1. Is this the only pricing plan the backers could come up with? This country/state/city should consider going to a fair wealth-related system. Why should the compact car driver worth a $100,000 pay the same as someone worth $100,000,000 traveling in a chauffered SUV? This wealth-related system would also apply to businesses and their commercial vehicles, too.
    2. Will congestion be relieved or will more SUVs, and the like, fill the newly made space?
    3. Who ultimately is going to pay for this tax/fee and be hurt by it? With our trickle down system, not business and not those with huge salaries.
    4. How about requiring a “Culture Impact Report/Statement” prepared by a completely independent entity that is made available to the public? It is not enough for the mayor, governor, etc. pushing this fait accompli plan and the feds offering money for its implementation to accept it on face value alone. Many questions may or may not have been asked/answered about the plan but, the citizens only have certain special interest groups advocating it. The citizens must have broad and in depth information and take an active role in matters of this sort. Business and politicians created this mess and they want the middle class to make the necessary sacrifices and pay for it.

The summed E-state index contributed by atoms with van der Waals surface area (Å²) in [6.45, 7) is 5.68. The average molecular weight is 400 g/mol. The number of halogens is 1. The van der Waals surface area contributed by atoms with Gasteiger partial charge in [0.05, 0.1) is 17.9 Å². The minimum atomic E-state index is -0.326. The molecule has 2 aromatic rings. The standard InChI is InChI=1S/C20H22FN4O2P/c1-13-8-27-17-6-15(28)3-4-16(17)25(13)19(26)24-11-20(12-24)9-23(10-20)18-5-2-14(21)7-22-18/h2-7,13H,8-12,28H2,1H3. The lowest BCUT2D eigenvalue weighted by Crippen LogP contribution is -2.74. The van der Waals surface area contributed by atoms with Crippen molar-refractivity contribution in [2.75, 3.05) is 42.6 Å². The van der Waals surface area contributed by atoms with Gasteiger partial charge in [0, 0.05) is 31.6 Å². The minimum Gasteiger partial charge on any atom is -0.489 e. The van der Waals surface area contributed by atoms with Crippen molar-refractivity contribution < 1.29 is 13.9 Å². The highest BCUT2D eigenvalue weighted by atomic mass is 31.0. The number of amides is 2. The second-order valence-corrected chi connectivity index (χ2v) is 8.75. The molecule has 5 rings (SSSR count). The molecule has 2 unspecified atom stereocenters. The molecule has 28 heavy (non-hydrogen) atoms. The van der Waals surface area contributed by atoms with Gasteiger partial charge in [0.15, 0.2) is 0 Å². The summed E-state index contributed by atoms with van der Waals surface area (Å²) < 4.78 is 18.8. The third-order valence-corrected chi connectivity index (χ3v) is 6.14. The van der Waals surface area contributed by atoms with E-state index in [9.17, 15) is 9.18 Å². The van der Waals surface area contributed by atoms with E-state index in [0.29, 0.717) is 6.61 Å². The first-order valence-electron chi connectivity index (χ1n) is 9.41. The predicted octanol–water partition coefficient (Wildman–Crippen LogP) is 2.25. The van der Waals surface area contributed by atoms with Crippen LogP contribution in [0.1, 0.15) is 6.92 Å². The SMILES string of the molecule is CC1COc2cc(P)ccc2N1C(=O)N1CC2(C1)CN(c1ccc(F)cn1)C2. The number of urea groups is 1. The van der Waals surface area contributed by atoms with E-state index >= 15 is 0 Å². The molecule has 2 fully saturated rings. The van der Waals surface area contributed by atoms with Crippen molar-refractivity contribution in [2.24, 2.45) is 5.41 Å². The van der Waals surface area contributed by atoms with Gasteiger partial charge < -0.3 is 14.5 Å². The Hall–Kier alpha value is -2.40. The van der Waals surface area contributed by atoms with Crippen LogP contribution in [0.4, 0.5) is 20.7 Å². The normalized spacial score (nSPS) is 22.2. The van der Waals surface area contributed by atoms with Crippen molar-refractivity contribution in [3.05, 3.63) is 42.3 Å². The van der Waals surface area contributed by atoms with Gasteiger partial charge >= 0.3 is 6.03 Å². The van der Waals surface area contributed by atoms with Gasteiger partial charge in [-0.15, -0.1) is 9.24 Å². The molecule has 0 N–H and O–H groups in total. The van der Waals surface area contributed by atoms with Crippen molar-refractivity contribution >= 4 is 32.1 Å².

5. Why not have a sunset clause that ends the program after one year followed by an indepth “Culture Impact Study Addendum” (available to the public)? Public discussions about adjustments, continuation or abandonment of the plan would follow.

  • A failed constituent

    Whatever Shelly Silver says, Deborah is sure to follow.

    She has done little or nothing for her district in 17 years.

    She talks the talk, but shines Silver’s shoes.

    Time for change.